Sidney Crosby only had to ask one question to eight-year-old Wyatt on Tuesday before they embarked on their trip around the winter clothing section.
“What is your favorite color?” Crosby asked.
“Blue,” Wyatt said.
And then the shopping trip could begin.
Though Crosby and the Penguins weren’t on the ice for a game Monday afternoon, adding another tally in the assist column may be in order.
The Penguins took part in the seventh annual Project Bundle-Up at Dick’s Sporting Goods at The Mall at Robinson on Monday. Each Penguins player was paired with an underprivileged child and shopped around the store for a brand new, warm winter outfit.
The Salvation Army provided the funds for the shopping excursion and children were selected from The Salvation Army of Washington, Pa. for the annual project, one that Crosby said the Penguins enjoy participating in every single year.
“It is fun,” Crosby said. “I think Wyatt is pretty excited about today. We had fun, got to know him a little bit and got some warm clothes, so he is all set.”
The players helped each child pick out boots, gloves, coats, hats and other clothing items that they could not have afforded to purchase otherwise.
Crosby and Wyatt spent plenty of time trying on boots, trying on five pairs until they found the perfect pair.
“It was pretty easy,” Crosby said on the trip around the winter clothing section. “He likes the color blue, so we got everything blue that we needed. We are all set.”
Crosby and Wyatt ran into Pascal Dupuis along the way, with Crosby receiving a gentle, friendly shove from his linemate after criticizing Dupuis’ knowledge of fashion. While Dupuis’ teammates may question his sense of style, they can’t argue the fact that the veteran winger has the most experience at this kind of clothes shopping – as he’s already had to do it for his three daughters and one son.
“This is probably my fifth one this year, (in addition) to my own four kids shopping for winter clothes,” he smiled. “It has been great, the kids are great. The kids are really happy. It was really easy for me today. Jordan was really easy to shop with and she knew what she wanted. We got boots, winter coat, gloves, hat and a scarf. All I did was carry the bag today.”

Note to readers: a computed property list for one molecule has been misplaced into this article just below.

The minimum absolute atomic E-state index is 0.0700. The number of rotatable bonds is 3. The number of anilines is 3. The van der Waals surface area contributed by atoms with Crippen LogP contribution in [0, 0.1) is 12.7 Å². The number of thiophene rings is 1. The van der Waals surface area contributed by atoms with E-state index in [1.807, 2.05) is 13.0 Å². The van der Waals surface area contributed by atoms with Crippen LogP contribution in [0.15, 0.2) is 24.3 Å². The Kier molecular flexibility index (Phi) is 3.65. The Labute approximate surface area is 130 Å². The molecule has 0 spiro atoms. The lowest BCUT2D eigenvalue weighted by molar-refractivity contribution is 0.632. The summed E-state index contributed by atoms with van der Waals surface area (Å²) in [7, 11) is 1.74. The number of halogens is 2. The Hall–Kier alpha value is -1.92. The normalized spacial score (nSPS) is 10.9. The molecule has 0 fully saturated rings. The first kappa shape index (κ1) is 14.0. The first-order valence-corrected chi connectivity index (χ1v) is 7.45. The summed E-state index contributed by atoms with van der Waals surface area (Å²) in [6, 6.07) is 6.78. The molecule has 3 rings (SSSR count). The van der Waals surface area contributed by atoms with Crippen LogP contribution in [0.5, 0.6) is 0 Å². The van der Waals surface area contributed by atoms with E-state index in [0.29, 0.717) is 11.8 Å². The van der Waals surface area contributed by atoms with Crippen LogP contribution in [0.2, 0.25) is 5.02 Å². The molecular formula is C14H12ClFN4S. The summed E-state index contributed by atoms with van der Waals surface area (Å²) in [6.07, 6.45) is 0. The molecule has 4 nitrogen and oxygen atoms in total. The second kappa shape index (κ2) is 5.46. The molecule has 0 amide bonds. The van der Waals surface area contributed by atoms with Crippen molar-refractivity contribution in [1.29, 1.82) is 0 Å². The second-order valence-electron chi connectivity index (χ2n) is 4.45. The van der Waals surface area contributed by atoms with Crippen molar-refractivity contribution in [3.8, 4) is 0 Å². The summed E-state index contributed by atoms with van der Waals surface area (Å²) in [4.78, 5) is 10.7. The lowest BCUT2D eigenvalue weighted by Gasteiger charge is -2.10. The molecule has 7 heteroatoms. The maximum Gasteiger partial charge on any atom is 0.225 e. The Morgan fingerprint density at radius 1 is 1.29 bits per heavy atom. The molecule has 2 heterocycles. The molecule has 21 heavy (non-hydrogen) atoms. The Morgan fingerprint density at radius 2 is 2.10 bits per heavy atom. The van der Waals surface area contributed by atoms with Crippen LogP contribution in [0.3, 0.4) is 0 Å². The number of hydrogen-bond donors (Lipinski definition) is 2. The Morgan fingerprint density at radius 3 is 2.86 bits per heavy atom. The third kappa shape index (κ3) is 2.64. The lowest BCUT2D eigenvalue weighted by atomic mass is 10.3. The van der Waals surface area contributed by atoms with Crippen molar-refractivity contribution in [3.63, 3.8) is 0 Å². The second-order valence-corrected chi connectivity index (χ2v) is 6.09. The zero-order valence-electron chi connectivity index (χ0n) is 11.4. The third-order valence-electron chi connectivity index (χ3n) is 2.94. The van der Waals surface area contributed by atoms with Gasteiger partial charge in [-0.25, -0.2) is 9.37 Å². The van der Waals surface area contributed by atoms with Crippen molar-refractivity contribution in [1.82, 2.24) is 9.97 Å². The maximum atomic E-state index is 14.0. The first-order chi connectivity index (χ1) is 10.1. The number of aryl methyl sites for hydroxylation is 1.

All jokes aside, Dupuis said that this event only scratches the surface of what the children of the greater Pittsburgh community need for a cold winter.
“It means a lot to be out here today, giving back some,” Dupuis said. “I know when they get back home they will probably be the only ones with the newer coats and boots, which will be great for the kids but at the same time, it would be great to do even more.”
For information on how to help, visit www.projectbundleup.com.
* A few Penguins became new fathers this year, including goaltender Marc-Andre Fleury – whose daughter Estelle was born in April. And while Fleury has always realized just how important the objective of this program is, having a child of his own only intensifies his paternal instinct to help keep these kids protected.
“I think we realize it before we have kids, but when you do have one and you realize how much you want to be able to keep them safe and covered from the cold, I think it’s just such great initiative from Dick’s and the Salvation Army just to make this work,” Fleury said.
Incidentally, Fleury’s shopping buddy was actually named Tanner (not sure why another new dad, Tanner Glass, didn’t get him!), and the goaltender, who is from the stylish province of Quebec, helped his little guy make sure his clothing was coordinated. After they picked out a white winter jacket with red and black accents, Fleury said they had to make sure to match his gloves and hat. “We’ve got to get some red in there,” Fleury said. And Tanner did, picking out a cool winter hat (or toque, as the Canadian-born players call it) decorated with flames.
* Beau Bennett does not have any kids of his own, as he’s still one himself at age 21. And he certainly doesn’t have a lot of experience shopping for females, but he does have a 15-year-old sister – so he drew on what he knows from growing up with her to help find clothing for his shopping parter Laci.
“(Shopping for a girl) was different, but I have a little sister,” Bennett said. “She’s more of a tomboy; she plays hockey, but I kind of knew what I was getting into.”
The two of them hit the racks with a certain color scheme in mind: “We decked her out in all hot pink, so she’s going to look good. I think that was the trend,” Bennett smiled. Laci had a blast shopping with the player the guys have nicknamed “Sunshine,” who lived up to the moniker as he was funny, animated and showed her his goofy side. At one point, when Laci tried on a pink furry hat, Bennett put a matching one on his head. Laci loved it, giggling, “He tried one on too. He looked good. He was like, ‘I should get one myself’!”
Overall, Bennett said he had an “awesome” time at his first-ever Project Bundle-Up. “Laci was awesome all day and we had a lot of fun, so it was definitely a good experience,” he said.
Written by Dave Uhrmacher and Michelle Crechiolo